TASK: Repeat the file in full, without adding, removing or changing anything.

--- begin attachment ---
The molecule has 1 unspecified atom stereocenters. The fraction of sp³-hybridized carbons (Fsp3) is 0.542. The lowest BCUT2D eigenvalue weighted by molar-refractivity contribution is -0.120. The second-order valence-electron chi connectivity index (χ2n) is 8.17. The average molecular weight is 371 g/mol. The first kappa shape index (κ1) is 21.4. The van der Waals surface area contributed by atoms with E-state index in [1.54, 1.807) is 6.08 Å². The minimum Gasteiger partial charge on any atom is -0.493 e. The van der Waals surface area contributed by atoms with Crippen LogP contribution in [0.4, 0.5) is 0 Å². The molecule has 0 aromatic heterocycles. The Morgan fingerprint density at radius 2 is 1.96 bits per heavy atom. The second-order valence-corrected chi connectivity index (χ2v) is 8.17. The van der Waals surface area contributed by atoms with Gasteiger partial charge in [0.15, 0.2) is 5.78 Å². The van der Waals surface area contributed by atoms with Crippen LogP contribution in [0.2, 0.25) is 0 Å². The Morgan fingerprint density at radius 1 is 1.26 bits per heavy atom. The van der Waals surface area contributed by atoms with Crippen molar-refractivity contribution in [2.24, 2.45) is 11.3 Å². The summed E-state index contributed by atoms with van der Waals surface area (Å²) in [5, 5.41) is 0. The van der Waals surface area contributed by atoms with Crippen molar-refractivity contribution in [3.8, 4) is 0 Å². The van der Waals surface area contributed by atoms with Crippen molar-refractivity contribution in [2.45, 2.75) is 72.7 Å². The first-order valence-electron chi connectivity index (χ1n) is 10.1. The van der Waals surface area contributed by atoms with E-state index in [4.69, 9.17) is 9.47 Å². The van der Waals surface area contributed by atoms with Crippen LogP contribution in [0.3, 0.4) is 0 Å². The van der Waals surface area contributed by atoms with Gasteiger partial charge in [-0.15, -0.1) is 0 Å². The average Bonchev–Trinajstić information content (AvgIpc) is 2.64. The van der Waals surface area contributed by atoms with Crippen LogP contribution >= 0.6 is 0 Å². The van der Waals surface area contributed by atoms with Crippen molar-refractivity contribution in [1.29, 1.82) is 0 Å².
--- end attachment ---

The molecule has 1 unspecified atom stereocenters. The fraction of sp³-hybridized carbons (Fsp3) is 0.542. The lowest BCUT2D eigenvalue weighted by molar-refractivity contribution is -0.120. The second-order valence-electron chi connectivity index (χ2n) is 8.17. The average molecular weight is 371 g/mol. The first kappa shape index (κ1) is 21.4. The van der Waals surface area contributed by atoms with E-state index in [1.54, 1.807) is 6.08 Å². The minimum Gasteiger partial charge on any atom is -0.493 e. The van der Waals surface area contributed by atoms with Crippen LogP contribution in [0.4, 0.5) is 0 Å². The molecule has 0 aromatic heterocycles. The Morgan fingerprint density at radius 2 is 1.96 bits per heavy atom. The second-order valence-corrected chi connectivity index (χ2v) is 8.17. The van der Waals surface area contributed by atoms with Gasteiger partial charge in [0.15, 0.2) is 5.78 Å². The van der Waals surface area contributed by atoms with Crippen LogP contribution in [0.2, 0.25) is 0 Å². The Morgan fingerprint density at radius 1 is 1.26 bits per heavy atom. The van der Waals surface area contributed by atoms with Crippen molar-refractivity contribution in [2.24, 2.45) is 11.3 Å². The summed E-state index contributed by atoms with van der Waals surface area (Å²) in [5, 5.41) is 0. The van der Waals surface area contributed by atoms with Crippen molar-refractivity contribution in [3.8, 4) is 0 Å². The van der Waals surface area contributed by atoms with Crippen molar-refractivity contribution in [2.45, 2.75) is 72.7 Å². The first-order valence-electron chi connectivity index (χ1n) is 10.1. The van der Waals surface area contributed by atoms with E-state index in [4.69, 9.17) is 9.47 Å². The van der Waals surface area contributed by atoms with Crippen LogP contribution in [0.3, 0.4) is 0 Å². The van der Waals surface area contributed by atoms with Gasteiger partial charge in [-0.15, -0.1) is 0 Å². The average Bonchev–Trinajstić information content (AvgIpc) is 2.64. The van der Waals surface area contributed by atoms with Crippen LogP contribution >= 0.6 is 0 Å². The van der Waals surface area contributed by atoms with Crippen molar-refractivity contribution in [1.29, 1.82) is 0 Å².